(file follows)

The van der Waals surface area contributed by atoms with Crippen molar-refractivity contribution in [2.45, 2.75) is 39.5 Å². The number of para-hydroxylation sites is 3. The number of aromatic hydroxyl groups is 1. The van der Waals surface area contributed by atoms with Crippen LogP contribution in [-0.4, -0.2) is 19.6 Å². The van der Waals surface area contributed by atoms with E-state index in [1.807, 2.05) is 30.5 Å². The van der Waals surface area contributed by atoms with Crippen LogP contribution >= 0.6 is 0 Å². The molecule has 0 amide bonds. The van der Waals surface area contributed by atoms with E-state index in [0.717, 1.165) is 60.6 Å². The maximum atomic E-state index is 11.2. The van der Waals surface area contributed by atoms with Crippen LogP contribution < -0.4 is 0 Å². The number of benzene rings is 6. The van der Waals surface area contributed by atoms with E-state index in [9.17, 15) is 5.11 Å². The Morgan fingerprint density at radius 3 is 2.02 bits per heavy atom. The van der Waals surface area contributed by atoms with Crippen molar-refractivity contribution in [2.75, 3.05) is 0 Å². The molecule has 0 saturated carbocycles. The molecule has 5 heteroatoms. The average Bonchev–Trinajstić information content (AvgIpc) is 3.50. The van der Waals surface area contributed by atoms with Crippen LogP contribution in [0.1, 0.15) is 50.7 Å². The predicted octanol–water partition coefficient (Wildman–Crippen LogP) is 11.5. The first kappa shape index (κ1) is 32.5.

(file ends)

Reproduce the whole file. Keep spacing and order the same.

The van der Waals surface area contributed by atoms with Crippen molar-refractivity contribution in [2.45, 2.75) is 39.5 Å². The number of para-hydroxylation sites is 3. The number of aromatic hydroxyl groups is 1. The van der Waals surface area contributed by atoms with Crippen LogP contribution in [-0.4, -0.2) is 19.6 Å². The van der Waals surface area contributed by atoms with E-state index in [1.807, 2.05) is 30.5 Å². The van der Waals surface area contributed by atoms with Crippen LogP contribution >= 0.6 is 0 Å². The molecule has 0 amide bonds. The van der Waals surface area contributed by atoms with E-state index in [0.717, 1.165) is 60.6 Å². The maximum atomic E-state index is 11.2. The van der Waals surface area contributed by atoms with Crippen LogP contribution < -0.4 is 0 Å². The number of benzene rings is 6. The van der Waals surface area contributed by atoms with E-state index in [9.17, 15) is 5.11 Å². The Morgan fingerprint density at radius 3 is 2.02 bits per heavy atom. The van der Waals surface area contributed by atoms with Crippen molar-refractivity contribution in [2.75, 3.05) is 0 Å². The molecule has 0 saturated carbocycles. The molecule has 5 heteroatoms. The average Bonchev–Trinajstić information content (AvgIpc) is 3.50. The van der Waals surface area contributed by atoms with Crippen LogP contribution in [0.1, 0.15) is 50.7 Å². The predicted octanol–water partition coefficient (Wildman–Crippen LogP) is 11.5. The first kappa shape index (κ1) is 32.5.